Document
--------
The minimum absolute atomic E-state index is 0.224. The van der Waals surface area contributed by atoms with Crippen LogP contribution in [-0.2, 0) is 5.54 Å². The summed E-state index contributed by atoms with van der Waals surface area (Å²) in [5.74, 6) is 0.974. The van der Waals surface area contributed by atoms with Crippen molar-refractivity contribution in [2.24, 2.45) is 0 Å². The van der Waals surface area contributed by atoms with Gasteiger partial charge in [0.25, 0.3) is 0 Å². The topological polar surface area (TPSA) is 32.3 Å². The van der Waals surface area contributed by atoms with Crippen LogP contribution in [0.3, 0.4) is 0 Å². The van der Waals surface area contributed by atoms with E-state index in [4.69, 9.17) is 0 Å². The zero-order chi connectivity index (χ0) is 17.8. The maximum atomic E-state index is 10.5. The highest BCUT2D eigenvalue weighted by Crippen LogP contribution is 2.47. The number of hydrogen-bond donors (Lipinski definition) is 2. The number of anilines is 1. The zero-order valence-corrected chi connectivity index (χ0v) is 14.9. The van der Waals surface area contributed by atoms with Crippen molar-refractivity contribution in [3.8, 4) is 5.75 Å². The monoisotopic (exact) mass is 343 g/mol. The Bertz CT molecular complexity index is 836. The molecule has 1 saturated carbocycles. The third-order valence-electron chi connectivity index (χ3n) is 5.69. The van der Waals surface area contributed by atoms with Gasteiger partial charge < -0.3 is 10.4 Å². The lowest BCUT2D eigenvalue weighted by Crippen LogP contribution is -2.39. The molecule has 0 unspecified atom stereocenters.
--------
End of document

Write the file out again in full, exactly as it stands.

The minimum absolute atomic E-state index is 0.224. The van der Waals surface area contributed by atoms with Crippen LogP contribution in [-0.2, 0) is 5.54 Å². The summed E-state index contributed by atoms with van der Waals surface area (Å²) in [5.74, 6) is 0.974. The van der Waals surface area contributed by atoms with Crippen molar-refractivity contribution in [2.24, 2.45) is 0 Å². The van der Waals surface area contributed by atoms with Gasteiger partial charge in [0.25, 0.3) is 0 Å². The topological polar surface area (TPSA) is 32.3 Å². The van der Waals surface area contributed by atoms with Crippen LogP contribution in [0.3, 0.4) is 0 Å². The van der Waals surface area contributed by atoms with E-state index in [4.69, 9.17) is 0 Å². The zero-order chi connectivity index (χ0) is 17.8. The maximum atomic E-state index is 10.5. The highest BCUT2D eigenvalue weighted by Crippen LogP contribution is 2.47. The number of hydrogen-bond donors (Lipinski definition) is 2. The number of anilines is 1. The zero-order valence-corrected chi connectivity index (χ0v) is 14.9. The van der Waals surface area contributed by atoms with Crippen molar-refractivity contribution in [3.8, 4) is 5.75 Å². The monoisotopic (exact) mass is 343 g/mol. The Bertz CT molecular complexity index is 836. The molecule has 1 saturated carbocycles. The third-order valence-electron chi connectivity index (χ3n) is 5.69. The van der Waals surface area contributed by atoms with Gasteiger partial charge < -0.3 is 10.4 Å². The lowest BCUT2D eigenvalue weighted by Crippen LogP contribution is -2.39. The molecule has 0 unspecified atom stereocenters.